The answer, I think, has a lot to do with one word: unity. On the opening page of his influential book, A Sense of Direction, enfant terrible of the mid-20th-century American theater world (and A.C.T. founder) William Ball writes: "The one thing that every work of art has as its center is unity. If it lacks unity, it does not qualify as a work of art." Ball's words echo a sentiment about art that goes back thousands of years, to Aristotle and beyond. But it's worth revisiting when thinking about Pullman's project. A director can throw as many theatrical effects at the stage as he likes, but if his vision lacks oneness, the production doesn't leave much of an impression on the audience.
Ironically, Expedition 6 was born out of a desire on Pullman's part to create some kind of order out of the complex events surrounding the Columbia disaster. "I was interested in the contrast between what was happening in space and issues on the ground as the U.S. prepared to invade Iraq," the director said. In his production he seems to be driving, essentially, at a contrast between two opposing worldviews: the principle of universal chaos, where terrible accidents such as the Columbia disaster happen as a matter of course, versus the principle of universal order, where such incidents are preordained and occur for a reason. The production features an intriguing array of found texts including NASA space logs and Osama bin Laden speeches, which reveal Pullman's deep and broad research into his subject and suggest the vaguest outline of a counterpoint between the two worldviews.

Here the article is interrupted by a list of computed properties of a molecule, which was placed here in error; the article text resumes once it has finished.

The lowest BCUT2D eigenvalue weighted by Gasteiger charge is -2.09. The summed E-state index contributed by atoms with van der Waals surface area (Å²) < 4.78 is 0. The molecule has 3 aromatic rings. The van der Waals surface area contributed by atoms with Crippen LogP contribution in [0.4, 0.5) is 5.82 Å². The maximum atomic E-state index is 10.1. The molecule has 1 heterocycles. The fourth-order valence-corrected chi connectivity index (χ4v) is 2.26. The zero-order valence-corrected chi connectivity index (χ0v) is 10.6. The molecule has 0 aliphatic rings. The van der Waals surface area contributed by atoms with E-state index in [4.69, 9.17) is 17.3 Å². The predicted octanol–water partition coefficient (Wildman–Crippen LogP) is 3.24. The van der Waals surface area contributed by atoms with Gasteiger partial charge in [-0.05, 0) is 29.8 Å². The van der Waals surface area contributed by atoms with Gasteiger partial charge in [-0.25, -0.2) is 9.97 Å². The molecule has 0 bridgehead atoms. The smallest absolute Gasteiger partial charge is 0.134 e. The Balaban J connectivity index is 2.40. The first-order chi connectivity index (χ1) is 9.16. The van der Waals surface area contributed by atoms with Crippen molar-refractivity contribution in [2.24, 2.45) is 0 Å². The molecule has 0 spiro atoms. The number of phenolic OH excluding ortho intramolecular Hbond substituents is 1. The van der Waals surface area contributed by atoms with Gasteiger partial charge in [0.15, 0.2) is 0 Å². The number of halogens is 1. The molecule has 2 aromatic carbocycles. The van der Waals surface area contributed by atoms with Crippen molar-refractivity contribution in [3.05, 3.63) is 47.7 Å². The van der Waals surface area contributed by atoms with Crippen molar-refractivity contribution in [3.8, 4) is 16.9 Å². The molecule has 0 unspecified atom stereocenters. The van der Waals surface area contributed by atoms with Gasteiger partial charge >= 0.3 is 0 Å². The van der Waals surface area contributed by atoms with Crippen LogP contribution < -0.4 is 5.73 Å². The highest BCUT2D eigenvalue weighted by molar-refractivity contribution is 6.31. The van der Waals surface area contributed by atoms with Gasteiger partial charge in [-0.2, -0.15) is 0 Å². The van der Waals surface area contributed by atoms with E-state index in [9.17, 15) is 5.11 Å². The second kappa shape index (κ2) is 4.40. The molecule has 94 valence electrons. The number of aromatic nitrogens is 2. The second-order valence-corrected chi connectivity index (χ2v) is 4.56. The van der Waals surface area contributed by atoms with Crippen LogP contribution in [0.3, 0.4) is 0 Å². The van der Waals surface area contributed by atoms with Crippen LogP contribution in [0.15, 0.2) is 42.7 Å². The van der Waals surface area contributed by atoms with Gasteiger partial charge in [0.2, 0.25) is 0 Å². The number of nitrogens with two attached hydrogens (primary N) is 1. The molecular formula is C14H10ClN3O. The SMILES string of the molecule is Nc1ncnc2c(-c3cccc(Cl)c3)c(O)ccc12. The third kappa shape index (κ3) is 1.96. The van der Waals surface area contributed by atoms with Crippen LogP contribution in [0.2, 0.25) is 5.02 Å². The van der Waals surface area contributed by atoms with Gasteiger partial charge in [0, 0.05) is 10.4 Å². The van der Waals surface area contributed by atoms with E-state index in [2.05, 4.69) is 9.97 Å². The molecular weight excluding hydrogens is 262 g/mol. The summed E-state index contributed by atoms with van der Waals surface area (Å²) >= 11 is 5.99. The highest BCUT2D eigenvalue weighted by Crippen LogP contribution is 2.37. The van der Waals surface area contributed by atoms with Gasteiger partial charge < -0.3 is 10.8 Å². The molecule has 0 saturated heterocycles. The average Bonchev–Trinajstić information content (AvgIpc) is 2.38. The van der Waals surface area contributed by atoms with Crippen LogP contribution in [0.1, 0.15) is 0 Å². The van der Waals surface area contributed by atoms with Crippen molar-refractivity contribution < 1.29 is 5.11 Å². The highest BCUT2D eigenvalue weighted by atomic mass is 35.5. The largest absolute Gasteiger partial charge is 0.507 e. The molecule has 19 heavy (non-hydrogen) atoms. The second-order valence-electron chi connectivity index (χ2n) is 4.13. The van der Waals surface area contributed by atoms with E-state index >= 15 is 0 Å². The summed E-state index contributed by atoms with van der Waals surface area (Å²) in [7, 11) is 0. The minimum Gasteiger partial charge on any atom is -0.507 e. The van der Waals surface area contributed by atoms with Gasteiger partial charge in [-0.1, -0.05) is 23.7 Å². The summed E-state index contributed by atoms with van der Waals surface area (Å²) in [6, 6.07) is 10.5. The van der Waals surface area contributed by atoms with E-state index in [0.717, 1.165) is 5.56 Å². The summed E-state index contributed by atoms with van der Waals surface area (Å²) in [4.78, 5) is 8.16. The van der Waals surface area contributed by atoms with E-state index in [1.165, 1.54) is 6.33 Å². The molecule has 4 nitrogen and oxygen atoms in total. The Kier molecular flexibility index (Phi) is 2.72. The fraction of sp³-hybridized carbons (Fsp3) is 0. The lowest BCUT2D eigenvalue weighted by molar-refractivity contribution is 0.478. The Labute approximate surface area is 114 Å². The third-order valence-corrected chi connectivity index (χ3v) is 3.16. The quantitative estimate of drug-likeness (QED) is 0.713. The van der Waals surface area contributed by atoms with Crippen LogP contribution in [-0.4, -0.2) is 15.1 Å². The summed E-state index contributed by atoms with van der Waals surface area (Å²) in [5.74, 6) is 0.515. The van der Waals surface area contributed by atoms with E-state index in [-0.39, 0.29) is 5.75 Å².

When it comes to making art out of these texts, though, the production ends up doing little more than bombarding us with a meteor shower of half-sketched ideas. A chipper CNN reporter turns the astronauts' rescue into a soap opera. An Islamic fundamentalist sees the United States' misfortunes as a sign from Allah. A psychologist asks the space explorers what kind of animal they'd most like to return as in the next life. These concepts, though wide-ranging, fail to fuse. What thesis there might be lurking underneath gets lost in the melee of unfurling trapezes, flying bodies, whizzing office chairs, and — perplexingly — pizza trays adorned with miniature plastic fighter planes and tanks. The production piles on gimmick after gimmick, some of which (including the old Halloween trick of shining a flashlight under an actor's chin to create a "sinister" look) are sophomoric clichés. The stage is covered in bits of random paraphernalia, but little of it serves to anchor Pullman's vision. By the end of the play, we have no better idea of what the director thinks about the Columbia disaster and its relationship to world events than we did at the beginning. It's as if Pullman is still working out his thesis, despite several years of developmental workshops on the piece. We feel as wandering and weightless as the lonely astronauts stuck clueless of their fate on the ISS.